November 24, 2008

Keeping Even with the Comp Fraudsters

By Paul Bieber

So, you think Joe the Glazier’s workers comp claim in fraudulent. What do you do?

1.Say the heck with it, you can’t be bothered, and anyway it is the insurance company that pays

2.You’ve complained before, and nothing happens, and you say the heck with it

3.You want to fight back, but you don’t know what to do

4.You call your favorite consultant, Mr. Jack Daniels, and discuss your options

Let’s work on number 3, unless you just want to keep paying and paying.

Joe the Glazier had an accident. Insist that any accident in your company be reported to you immediately, and that a preliminary written report be given within one hour. I know one major national glass company that requires all accidents, from anywhere in the country, be reported to the CEO. Get everyone in your company on the program that all accidents must be reported immediately and paperwork filled out. You can really key in on the accidents where the employee files a late report…usually as some sort of retribution for an actual or perceived slight. You can quiz Joe why he didn’t tell his supervisor at the accident time. One company I know fires any employee who doesn’t report an accident promptly. They feel that a late claim is fraudulent, and they don’t want the employee around. You will get more notices of “I strained my shoulder” and “I twisted my ankle”. That’s OK. Write down what happened, that there is no need for medical attention, and go on about your day. The moral of this story…have an accident reporting policy in place and strongly enforce it. Also, have a witness program in place, where any one in the vicinity of the accident writes a short report. This will also place a crimp in fraud.

Most fraud begins only after a small, insignificant accident, but then Joe sits home and watches the commercials for 1-800 call a lawyer. Be sure to get Joe back to work, part-time, light duty, or whatever. Let him file papers, and then dump them out, and file them again. Keep Joe working, and you will reduce your follow-up fraud.

If you suspect fraud, call your insurance carrier’s fraud department. Private carriers are the most responsive and state funds are the least responsive. Safety groups are in the middle. First step, contact your agent or company representative to see who to talk with in the fraud division. When you get through, you need more than just a hunch to get them mobilized. After all, just about every employer thinks that just about every comp case has some element of malingering about it. The carrier may ask you to fill out a form. Have them fax or e-mail to you, fill out promptly and return promptly. If they see you dragging your feet, so will they. Show them this is important to you. You should have specific information, such as a report that Joe was seen working at another company or that he was doing heavy work around his home. Give them the time and place that Joe was working.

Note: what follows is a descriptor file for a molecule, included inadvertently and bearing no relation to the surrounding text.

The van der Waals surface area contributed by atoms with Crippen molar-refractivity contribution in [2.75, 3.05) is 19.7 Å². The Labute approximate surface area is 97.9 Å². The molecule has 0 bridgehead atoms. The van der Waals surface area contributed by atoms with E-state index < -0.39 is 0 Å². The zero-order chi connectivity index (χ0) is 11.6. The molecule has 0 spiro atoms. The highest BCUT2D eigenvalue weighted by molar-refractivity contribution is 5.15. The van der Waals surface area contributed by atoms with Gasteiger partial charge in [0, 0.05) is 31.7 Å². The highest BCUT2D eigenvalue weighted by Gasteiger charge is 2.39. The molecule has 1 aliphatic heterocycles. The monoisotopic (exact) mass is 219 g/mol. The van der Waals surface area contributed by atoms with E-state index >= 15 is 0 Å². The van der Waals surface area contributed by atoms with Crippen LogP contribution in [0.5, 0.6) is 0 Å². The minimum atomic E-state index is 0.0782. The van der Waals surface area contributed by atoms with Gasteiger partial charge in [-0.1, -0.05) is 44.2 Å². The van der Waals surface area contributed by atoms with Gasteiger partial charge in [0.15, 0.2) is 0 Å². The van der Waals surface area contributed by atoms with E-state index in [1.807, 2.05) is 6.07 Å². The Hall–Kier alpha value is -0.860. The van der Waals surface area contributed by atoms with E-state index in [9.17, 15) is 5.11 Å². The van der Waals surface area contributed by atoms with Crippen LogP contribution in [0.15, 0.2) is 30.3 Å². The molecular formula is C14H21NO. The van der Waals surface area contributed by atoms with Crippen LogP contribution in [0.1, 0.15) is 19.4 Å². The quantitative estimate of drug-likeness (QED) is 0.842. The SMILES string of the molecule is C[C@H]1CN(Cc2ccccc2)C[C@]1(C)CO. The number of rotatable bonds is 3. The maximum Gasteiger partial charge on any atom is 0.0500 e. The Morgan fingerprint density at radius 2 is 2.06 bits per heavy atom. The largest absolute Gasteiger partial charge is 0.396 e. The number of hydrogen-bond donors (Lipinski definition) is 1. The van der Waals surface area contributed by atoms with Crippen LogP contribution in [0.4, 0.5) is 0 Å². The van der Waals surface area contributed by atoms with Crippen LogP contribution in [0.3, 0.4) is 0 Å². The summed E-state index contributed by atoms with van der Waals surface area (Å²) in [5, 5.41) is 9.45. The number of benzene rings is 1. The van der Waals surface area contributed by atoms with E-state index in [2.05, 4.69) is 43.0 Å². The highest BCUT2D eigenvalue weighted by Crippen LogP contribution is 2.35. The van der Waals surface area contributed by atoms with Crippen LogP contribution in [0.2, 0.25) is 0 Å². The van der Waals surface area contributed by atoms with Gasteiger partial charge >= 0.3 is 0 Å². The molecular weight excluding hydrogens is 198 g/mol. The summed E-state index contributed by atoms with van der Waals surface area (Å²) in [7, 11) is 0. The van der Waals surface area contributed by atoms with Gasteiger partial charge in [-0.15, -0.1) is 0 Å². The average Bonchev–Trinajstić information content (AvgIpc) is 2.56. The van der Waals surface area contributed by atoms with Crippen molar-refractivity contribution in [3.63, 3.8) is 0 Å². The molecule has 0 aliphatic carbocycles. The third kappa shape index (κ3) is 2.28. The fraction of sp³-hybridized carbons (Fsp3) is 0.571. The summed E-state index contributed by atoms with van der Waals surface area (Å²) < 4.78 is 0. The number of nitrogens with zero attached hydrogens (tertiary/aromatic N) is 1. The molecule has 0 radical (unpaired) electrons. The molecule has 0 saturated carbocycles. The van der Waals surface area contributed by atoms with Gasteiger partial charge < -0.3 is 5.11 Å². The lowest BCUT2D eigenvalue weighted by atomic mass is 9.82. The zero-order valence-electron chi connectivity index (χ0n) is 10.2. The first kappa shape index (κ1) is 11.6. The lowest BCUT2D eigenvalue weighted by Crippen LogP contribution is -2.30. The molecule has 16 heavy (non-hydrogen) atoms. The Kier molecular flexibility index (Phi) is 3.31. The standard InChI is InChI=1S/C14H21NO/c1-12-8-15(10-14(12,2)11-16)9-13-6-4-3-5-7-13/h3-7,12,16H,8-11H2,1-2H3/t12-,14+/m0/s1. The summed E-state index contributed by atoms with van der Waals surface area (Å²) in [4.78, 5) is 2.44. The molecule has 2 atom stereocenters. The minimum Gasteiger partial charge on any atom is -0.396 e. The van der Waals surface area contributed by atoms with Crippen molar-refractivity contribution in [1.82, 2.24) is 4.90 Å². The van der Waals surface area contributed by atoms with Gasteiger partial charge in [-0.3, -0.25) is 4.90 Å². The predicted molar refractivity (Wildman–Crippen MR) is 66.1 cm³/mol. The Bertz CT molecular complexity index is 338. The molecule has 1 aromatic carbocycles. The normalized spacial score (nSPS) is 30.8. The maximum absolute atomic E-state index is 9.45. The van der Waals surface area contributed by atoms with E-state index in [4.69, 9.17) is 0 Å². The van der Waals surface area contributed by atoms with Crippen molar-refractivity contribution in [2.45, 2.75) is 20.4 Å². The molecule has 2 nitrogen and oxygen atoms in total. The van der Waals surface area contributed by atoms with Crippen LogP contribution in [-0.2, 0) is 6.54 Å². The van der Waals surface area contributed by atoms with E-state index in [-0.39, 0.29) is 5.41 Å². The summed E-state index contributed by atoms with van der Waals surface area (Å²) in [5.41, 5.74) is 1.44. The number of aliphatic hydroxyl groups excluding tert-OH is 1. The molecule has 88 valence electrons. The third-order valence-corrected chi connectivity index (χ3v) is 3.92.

If Joe milks his claim, staying home for a couple of extra weeks, that is fraud. There is no way you are going to prove this. There is no way your carrier will investigate this. If you complain about Joe for this, you are waisting your time and the carrier’s time. When you get a real fraud case, they will not be as attentive because of the ‘chicken little’ (the sky is falling) concept.

Only discuss Joe’s case, or your feelings about fraud, with your personnel department, or with senior management. If you are a smaller company, keep this to yourself and the insurance carrier. But, you can listen. In fact, this is the best way to gain information. Listen to your other employees–don’t comment and don’t ask leading questions. Most fraudsters like to brag about how they are putting one over on the company. You will hear this from your loyal employees.

After you hear a rumor about Joe’s fraud, don’t have a company meeting and say you’ve heard there is fraud going on, and that you will prosecute. You are setting yourself up for a libel situation. Twice a year, you should be having a company meeting about many topics. Include safety. Strongly mention here that fraud will not be tolerated, will be investigated, and if found, the results will be given to authorities. You can’t threaten your staff with a police investigation, only the police or district attorney can do that, but you can place a serious tone on your feelings relating to workers comp fraud.

If your carrier does agree to further investigate your claim, and in my experience they investigate a very few, don’t brag about this yourself. You should tell no one in your company, unless absolutely necessary. If the investigation is successful, talk all you want. If it isn’t, and most are not, you don’t want your company to know that you thought someone committed fraud and you couldn’t do anything about it. Some people think you should tell your company when pursuing an investigation, that it shows everyone you are serious about fraud. I feel that if you are not sure you will succeed, don’t broadcast what may not be successful. To me, this only emboldens others to be fraudulent.

Here is how the insurance companies think. A fraud investigation costs about $1,000 per day, and usually takes 3-5 days. They need to be pushed to spend that amount of money to save $400 a week in worker’s comp costs. If Joe is putting in for a lot of medical visits, then they will be interested.

Next week we will discuss how to hire and work with your own investigator for workers comp fraud.

The Midwest Glass Show is next week in Chicago. I hope that anyone nearby creates some time to attend. There are great seminars, exhibitors who want to teach you about their products and you will have the chance to meet other glaziers from around the country. I’ll see you there and personally autograph copies of my latest blog. (Do you think we will need extra security to keep our loyal readers in line while they wait for the autograph?)